This may be the last I write for a while. Tomorrow at 06.30 I depart Kathmandu for Lukla to start trekking to Everest base camp. The trek will take three weeks and I'm not completely sure they have oxygen that high up let alone Internet access.

My last day in Delhi left quite an impression on me. Although the roads are absolutely chaotic in India, I always said: "I've never seen a car accident in India". I can't say that any more.

An auto rickshaw is a three-wheeled automobile with what sounds like a two-stroke engine—they're also referred to as "took took" due to the sound they make. They're like motorcycles enclosed within canvas. Nothing solid. The sides are open so if they build up enough speed—which is near impossible—you could theoretically fall out. One important titbit of information: the drivers are fucking maniacs.

Walking to Connaught place with backpacks strapped on my front and back, I heard a mild commotion to my left. As I turned to look I saw a motorcycle speeding off and a stationary auto-rickshaw on a 45-degree angle, balancing on two wheels, about to topple over. And topple over it did: onto the head of the middle-aged woman inside. Onto her head!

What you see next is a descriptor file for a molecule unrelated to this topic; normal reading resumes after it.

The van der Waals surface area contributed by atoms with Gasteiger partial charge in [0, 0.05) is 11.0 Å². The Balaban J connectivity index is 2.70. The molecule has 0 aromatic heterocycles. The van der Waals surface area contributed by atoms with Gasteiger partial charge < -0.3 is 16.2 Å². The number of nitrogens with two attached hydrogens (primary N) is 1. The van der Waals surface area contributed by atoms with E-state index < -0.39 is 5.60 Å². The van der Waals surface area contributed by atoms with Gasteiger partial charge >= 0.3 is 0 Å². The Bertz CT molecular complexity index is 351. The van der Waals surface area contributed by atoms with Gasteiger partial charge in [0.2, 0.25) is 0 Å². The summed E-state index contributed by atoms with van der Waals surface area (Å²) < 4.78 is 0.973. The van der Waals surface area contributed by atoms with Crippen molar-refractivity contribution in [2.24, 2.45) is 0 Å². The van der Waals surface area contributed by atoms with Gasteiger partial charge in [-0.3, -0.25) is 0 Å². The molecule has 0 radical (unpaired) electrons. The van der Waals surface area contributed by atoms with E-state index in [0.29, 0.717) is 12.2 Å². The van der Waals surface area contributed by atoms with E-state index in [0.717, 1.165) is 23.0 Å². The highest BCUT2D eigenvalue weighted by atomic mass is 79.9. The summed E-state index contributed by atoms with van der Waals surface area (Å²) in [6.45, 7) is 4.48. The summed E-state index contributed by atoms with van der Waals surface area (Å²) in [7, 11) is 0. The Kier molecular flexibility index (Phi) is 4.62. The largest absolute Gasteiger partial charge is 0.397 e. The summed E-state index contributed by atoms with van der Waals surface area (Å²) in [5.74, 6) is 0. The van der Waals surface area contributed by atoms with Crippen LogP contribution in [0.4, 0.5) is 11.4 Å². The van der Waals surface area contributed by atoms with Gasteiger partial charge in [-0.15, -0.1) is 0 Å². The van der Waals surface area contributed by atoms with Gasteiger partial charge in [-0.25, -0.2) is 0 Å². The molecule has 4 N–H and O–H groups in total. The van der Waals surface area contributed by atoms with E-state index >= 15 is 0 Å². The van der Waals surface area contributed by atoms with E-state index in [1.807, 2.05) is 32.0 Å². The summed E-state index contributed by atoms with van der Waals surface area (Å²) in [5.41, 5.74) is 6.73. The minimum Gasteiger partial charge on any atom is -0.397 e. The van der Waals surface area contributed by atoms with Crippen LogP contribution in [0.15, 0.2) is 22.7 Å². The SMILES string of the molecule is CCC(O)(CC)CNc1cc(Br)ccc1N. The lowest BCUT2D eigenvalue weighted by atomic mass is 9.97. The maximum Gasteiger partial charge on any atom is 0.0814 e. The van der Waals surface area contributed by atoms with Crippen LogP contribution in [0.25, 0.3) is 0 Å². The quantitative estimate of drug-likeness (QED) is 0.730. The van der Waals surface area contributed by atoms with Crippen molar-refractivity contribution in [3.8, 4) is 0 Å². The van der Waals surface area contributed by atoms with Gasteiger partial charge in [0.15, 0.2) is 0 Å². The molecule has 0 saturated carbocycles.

About twenty people, including myself, immediately ran to help, righting the vehicle, lifting it off the poor woman's head and off the driver's leg. Both the driver and the woman seemed dazed, obviously in shock. But the woman was missing quite a sizeable chunk of her head! Flesh about half the size of a banana had been scraped off by the road, exposing her head to the freakin' bone. I still can't get the image out of my head. And of course there was blood pissing out from all around the wound—although, surprisingly, not as much blood as I would have thought with such an injury. I quickly searched around for a clean cloth or piece of material to cover the wound. But luckily another man had the same initiative. He pulled his filthy handkerchief from his pocket and applied it to the open wound, with pressure. I'm sure the fact it was saturated with mucus helped all the dust in Delhi stick to it, which may have helped to cauterise the wound. But all the woman was saying was "ay, ay, ay" continuously, the poor dear.

I left soon after: I had a plane to catch and everything seemed to be under control. An ambulance was rumoured to be called, they were frequently rinsing the blood from the rancid handkerchief using water from the rickshaw's engine, and they had brought a chair for the woman to sit in—a much better idea than letting her lie down, don't you agree? I left them there, crowded around an incomplete woman sitting in the middle of the road, to do things in the unique Indian way.